Liked by 1 person

  8. Man oh man. I know it’s hard to find a place to stay with 3 dogs…but still….this place doesn’t even sound safe. I hope you are almost out of there…does make a good story though.

    Liked by 1 person

    • Hi OverResearch.. Lilly and I spotted one living like that where we had the truck hidden away this summer. He was in the process of painting a mural.

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    • We probably could write a book about this whole adventure… it would defintiely make for an interesting read. And although I was really mad… hence all the swearing, I am over it now and am beginning to laugh about it all. Thank you for dropping by!

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  9. All part of the adventure. I can say that because I’m not standing in front of you in danger of being punched. But it is. Seriously. In a year or two, it’ll be part of the story you tell. But I understand that you’d just as soon start with a different chapter.

    Liked by 2 people

  10. And I thought the TV show Schitt’s Creek was just a joke! Now you’ve proven to me that such places really do exist. I think you’re coping just fine. Keep it up, you guys. And remember, the only constant in life is change 🙂

    Liked by 1 person

    • I know right? Who would’ve known such craziness existed. But its all part of the story and thank God this part is almost over!

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  11. FYI when I lived in my motor home, in California I needed a “residence” as well. When I needed to renew my CDL.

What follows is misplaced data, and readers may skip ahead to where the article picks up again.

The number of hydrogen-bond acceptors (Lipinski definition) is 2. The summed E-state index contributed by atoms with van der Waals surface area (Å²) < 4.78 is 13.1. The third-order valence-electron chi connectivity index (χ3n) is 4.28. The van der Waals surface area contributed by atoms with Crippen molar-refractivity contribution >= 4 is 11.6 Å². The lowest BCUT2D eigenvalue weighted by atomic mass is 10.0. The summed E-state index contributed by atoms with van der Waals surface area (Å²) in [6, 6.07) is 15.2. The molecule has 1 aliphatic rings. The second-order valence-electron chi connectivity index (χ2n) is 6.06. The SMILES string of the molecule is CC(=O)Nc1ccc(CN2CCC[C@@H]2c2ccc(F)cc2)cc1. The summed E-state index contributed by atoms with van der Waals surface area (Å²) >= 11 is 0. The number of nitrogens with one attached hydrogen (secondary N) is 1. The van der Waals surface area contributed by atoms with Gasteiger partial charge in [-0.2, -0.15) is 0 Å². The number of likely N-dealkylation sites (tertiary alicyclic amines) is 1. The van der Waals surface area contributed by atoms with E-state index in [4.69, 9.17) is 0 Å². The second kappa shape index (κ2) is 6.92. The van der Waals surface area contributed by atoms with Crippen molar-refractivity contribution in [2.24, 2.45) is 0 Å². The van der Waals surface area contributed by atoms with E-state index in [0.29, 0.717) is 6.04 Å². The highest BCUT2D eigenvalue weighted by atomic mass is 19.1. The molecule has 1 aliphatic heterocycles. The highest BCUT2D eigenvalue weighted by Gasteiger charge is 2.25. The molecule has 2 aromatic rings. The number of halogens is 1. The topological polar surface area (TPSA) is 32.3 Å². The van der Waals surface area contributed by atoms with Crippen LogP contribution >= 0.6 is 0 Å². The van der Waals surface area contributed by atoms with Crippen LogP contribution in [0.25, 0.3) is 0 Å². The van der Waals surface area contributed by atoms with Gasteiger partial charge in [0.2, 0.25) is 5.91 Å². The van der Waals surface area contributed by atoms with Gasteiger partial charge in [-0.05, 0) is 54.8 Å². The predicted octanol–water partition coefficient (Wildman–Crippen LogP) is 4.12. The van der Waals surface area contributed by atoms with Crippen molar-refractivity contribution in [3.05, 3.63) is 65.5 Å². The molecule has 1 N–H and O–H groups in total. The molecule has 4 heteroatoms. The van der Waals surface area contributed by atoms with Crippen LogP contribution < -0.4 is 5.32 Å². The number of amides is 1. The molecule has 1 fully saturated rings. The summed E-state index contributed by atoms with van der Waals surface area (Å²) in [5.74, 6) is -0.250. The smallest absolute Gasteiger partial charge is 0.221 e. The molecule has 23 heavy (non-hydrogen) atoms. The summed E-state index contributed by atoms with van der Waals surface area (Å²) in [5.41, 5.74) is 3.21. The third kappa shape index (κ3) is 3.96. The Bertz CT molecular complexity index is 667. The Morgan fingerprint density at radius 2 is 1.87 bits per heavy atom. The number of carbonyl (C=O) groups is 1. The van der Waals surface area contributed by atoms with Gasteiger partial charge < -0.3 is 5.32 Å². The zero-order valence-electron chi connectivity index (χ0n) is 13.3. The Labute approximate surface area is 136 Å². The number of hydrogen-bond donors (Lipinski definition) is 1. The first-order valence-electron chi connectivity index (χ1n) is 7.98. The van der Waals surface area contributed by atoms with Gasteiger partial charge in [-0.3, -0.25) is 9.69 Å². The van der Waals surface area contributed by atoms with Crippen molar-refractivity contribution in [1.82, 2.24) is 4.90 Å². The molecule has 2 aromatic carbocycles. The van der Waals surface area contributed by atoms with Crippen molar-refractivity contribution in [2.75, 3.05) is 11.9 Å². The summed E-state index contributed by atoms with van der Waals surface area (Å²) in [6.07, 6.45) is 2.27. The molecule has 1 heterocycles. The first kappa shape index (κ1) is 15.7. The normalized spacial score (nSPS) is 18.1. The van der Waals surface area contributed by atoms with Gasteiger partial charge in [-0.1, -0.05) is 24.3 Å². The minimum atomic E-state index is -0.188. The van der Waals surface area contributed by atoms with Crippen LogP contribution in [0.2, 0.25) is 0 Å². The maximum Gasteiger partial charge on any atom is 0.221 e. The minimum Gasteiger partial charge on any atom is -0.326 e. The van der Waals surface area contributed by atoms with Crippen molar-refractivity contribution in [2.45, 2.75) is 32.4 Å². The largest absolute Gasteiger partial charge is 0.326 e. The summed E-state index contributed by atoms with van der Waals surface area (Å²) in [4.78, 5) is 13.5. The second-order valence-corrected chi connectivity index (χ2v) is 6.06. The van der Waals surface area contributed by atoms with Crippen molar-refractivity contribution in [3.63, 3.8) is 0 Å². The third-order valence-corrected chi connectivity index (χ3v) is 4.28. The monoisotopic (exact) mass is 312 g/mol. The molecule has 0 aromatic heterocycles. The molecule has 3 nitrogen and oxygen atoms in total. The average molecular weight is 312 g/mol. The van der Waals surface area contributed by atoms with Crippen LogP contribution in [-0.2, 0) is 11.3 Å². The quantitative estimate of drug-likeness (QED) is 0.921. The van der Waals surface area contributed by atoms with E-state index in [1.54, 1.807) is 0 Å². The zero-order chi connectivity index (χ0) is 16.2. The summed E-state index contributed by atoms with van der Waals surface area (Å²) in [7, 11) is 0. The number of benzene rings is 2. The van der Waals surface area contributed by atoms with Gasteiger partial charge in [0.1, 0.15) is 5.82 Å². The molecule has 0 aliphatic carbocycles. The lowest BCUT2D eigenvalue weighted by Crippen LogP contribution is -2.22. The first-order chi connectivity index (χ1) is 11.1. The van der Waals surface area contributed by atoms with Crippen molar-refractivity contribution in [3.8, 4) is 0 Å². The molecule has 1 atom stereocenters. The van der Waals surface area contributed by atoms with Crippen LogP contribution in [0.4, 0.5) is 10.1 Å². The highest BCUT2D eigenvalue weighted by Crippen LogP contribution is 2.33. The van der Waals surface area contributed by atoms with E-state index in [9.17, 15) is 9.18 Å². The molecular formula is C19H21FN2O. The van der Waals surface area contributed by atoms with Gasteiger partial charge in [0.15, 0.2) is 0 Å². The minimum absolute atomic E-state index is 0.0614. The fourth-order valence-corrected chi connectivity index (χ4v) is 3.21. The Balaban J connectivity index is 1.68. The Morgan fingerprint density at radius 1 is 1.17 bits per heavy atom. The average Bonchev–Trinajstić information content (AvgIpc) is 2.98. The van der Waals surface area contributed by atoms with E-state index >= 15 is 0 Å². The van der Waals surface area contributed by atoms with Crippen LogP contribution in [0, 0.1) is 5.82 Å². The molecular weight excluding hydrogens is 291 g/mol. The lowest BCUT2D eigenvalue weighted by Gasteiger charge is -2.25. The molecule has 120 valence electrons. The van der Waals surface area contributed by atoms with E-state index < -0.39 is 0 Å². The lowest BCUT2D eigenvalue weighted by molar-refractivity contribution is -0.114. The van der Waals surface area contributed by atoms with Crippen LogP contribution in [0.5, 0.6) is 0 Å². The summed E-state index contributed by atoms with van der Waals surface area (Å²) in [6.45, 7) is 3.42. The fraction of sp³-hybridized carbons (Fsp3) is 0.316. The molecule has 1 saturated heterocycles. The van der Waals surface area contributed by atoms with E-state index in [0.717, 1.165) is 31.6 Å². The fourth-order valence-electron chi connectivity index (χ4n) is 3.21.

I, at a complete stab in the dark. used the street address of the post office. Then made my po box the apartment number.

    For example the address of the post office was 5858 Whatever St. LA California zip code.

    On my drivers license was a physical address, (which the DMV needed.) I made it

    5858 Blank St. unit 423
    LA CA 90000

    The only grief I ever got was when my license was renewed, the clerk at the counter told me I was “not supposed” to do that. Worked like a charm.

    Can’t imagine Canada has any more time then California does to “know” your actual address.

    When I first moved out of my parents house I moved 5 times in one year, so a PO Box became real handy.

    Hope this helps and will save you unnecessary rent on a place you don’t live.

    BTW, I did not ask permission, I just did it.

    If you ask and they tell you no, then you can’t. If you just do it and nobody says anything when you’re free to go.

    Good luck.

    Liked by 3 people

  12. Somethings are none of our business, but things we can change that upset us, well I find them easier to deal with.
    Therefore, all I recommend is taking the drapery to the cleaners. Using mattress and pillow protectors. Buying some lovely sheets, a quilt, a quilt cover… so as not to have to use the rooms bedding. Buying some shower mould cleaner, I recommend Astonish (as it is not tested on animals). Most of all living the best you can in the now you find yourself living in, because sorry, but tomorrow is not guaranteed.
    As you say: You’ve met some really nice people staying at the motel. The staff, not including the management, has been accommodating, friendly and always at your disposal.
    Blessings of peace and happy wished your way beloveds.

    Liked by 2 people

    • Funny you should say this, we are using our own bedding etc and set up the room to our liking which is why it itself hasn’t been a bad thing. On the wing nut front, not much we can do but its almost over. Crossing our fingers!

      Liked by 1 person

    • Lol we thought the same thing. Camping is going to feel like a lap of luxury and only around drunk people on occassion…. i like it already!

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    • Thank you.. you know maybe we needed an experience like this. I’m not sure what for but maybe there is a purpose. I will keep telling myself that because it makes me feel better.

      Liked by 1 person